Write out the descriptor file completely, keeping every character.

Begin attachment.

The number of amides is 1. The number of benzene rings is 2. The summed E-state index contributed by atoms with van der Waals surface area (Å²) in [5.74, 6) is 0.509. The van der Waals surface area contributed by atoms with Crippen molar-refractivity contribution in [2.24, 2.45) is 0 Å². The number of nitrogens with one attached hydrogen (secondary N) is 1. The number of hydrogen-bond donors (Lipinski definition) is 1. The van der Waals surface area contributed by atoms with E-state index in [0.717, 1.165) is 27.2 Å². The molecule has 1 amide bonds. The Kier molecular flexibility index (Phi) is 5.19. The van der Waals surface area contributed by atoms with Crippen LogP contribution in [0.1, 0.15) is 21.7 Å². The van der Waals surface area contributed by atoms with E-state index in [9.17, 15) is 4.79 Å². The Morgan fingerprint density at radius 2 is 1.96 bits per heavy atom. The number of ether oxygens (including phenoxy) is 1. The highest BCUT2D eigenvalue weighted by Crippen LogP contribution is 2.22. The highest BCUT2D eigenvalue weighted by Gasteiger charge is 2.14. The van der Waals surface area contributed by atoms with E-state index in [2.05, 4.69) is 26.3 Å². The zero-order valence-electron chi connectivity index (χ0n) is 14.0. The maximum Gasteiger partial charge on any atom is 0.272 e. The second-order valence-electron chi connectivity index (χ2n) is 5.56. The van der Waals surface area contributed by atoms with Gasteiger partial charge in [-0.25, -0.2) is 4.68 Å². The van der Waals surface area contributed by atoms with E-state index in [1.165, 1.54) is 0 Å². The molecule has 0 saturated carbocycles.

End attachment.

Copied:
The number of amides is 1. The number of benzene rings is 2. The summed E-state index contributed by atoms with van der Waals surface area (Å²) in [5.74, 6) is 0.509. The van der Waals surface area contributed by atoms with Crippen molar-refractivity contribution in [2.24, 2.45) is 0 Å². The number of nitrogens with one attached hydrogen (secondary N) is 1. The number of hydrogen-bond donors (Lipinski definition) is 1. The van der Waals surface area contributed by atoms with E-state index in [0.717, 1.165) is 27.2 Å². The molecule has 1 amide bonds. The Kier molecular flexibility index (Phi) is 5.19. The van der Waals surface area contributed by atoms with Crippen LogP contribution in [0.1, 0.15) is 21.7 Å². The van der Waals surface area contributed by atoms with E-state index in [9.17, 15) is 4.79 Å². The Morgan fingerprint density at radius 2 is 1.96 bits per heavy atom. The number of ether oxygens (including phenoxy) is 1. The highest BCUT2D eigenvalue weighted by Crippen LogP contribution is 2.22. The highest BCUT2D eigenvalue weighted by Gasteiger charge is 2.14. The van der Waals surface area contributed by atoms with E-state index in [2.05, 4.69) is 26.3 Å². The zero-order valence-electron chi connectivity index (χ0n) is 14.0. The maximum Gasteiger partial charge on any atom is 0.272 e. The second-order valence-electron chi connectivity index (χ2n) is 5.56. The van der Waals surface area contributed by atoms with Gasteiger partial charge in [-0.25, -0.2) is 4.68 Å². The van der Waals surface area contributed by atoms with E-state index in [1.165, 1.54) is 0 Å². The molecule has 0 saturated carbocycles.